In our course we've looked at how Modernismi began and how it developed. I will try and do the same for Post-modernism. A key concept is deconstruction, so I will look at how they are related. I shall start by exploring Jacques Derrida, 20th centuries philosopher, his concepts on the Hymen, then relating the Hymen to deconstruction, then comparing deconstruction with post-modernism. Discussing the beginning of post-modernism with popart and then discussing post modern architecture. Art, Philosophy and the Hymen
There have been many art movements. The Modernist period of Art started in the late 19th century and probably finished toward the end of the 20th. The most important Modernist art movement was Dada and The Surreal. Most artistic movements claim to have some sort of manifesto that states their ideas. And they also claim to be influenced by a philosopher. Sigmund Freudii was probably the most important influence on the Surrealistsiii. His ideas about the human psyche and the unconscious inspired many of the artists. Dada was also a response to the destruction of the First World War and the end of the rich Empires. It was a very political movement and was inspired by anarchist, nihilist and communist philosophers, like Marxiv and Kropotkinv.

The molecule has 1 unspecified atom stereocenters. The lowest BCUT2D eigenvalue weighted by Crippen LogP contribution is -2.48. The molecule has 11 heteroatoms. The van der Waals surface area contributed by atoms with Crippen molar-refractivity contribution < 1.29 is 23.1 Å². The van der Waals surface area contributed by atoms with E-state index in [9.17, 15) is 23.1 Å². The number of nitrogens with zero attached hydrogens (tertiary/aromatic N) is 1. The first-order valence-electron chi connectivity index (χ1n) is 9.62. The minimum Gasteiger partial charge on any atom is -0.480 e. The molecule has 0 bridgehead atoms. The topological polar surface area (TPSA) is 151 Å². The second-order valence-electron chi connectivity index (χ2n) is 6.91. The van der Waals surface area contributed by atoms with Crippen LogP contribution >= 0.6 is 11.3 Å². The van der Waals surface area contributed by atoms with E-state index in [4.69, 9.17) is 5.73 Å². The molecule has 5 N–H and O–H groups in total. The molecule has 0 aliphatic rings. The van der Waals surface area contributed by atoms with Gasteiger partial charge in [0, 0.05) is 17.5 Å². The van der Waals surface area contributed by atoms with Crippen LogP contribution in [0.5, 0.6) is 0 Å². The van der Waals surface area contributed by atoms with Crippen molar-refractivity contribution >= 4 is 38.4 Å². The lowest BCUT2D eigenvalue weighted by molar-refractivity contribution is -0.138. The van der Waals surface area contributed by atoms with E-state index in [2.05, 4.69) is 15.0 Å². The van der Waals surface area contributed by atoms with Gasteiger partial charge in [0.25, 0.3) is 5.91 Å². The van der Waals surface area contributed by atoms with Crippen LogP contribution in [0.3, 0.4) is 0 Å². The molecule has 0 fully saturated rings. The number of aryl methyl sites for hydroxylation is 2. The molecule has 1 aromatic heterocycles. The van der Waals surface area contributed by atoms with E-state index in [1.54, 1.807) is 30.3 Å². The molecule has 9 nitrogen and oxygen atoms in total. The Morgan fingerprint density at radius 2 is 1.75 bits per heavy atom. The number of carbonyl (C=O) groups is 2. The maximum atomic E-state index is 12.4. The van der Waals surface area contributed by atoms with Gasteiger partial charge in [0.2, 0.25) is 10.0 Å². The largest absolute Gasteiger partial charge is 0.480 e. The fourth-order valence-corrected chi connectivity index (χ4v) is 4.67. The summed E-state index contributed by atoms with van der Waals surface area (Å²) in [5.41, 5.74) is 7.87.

The Post-modern period of Art has overlapped with the Modernist period. It probably began with the Abstract Expressionists after the Second World War. It is difficult for us to explain how the post-modern period has developed because we are living in it. The art movements are not so clear to us but will be once the movement is over and another will have began.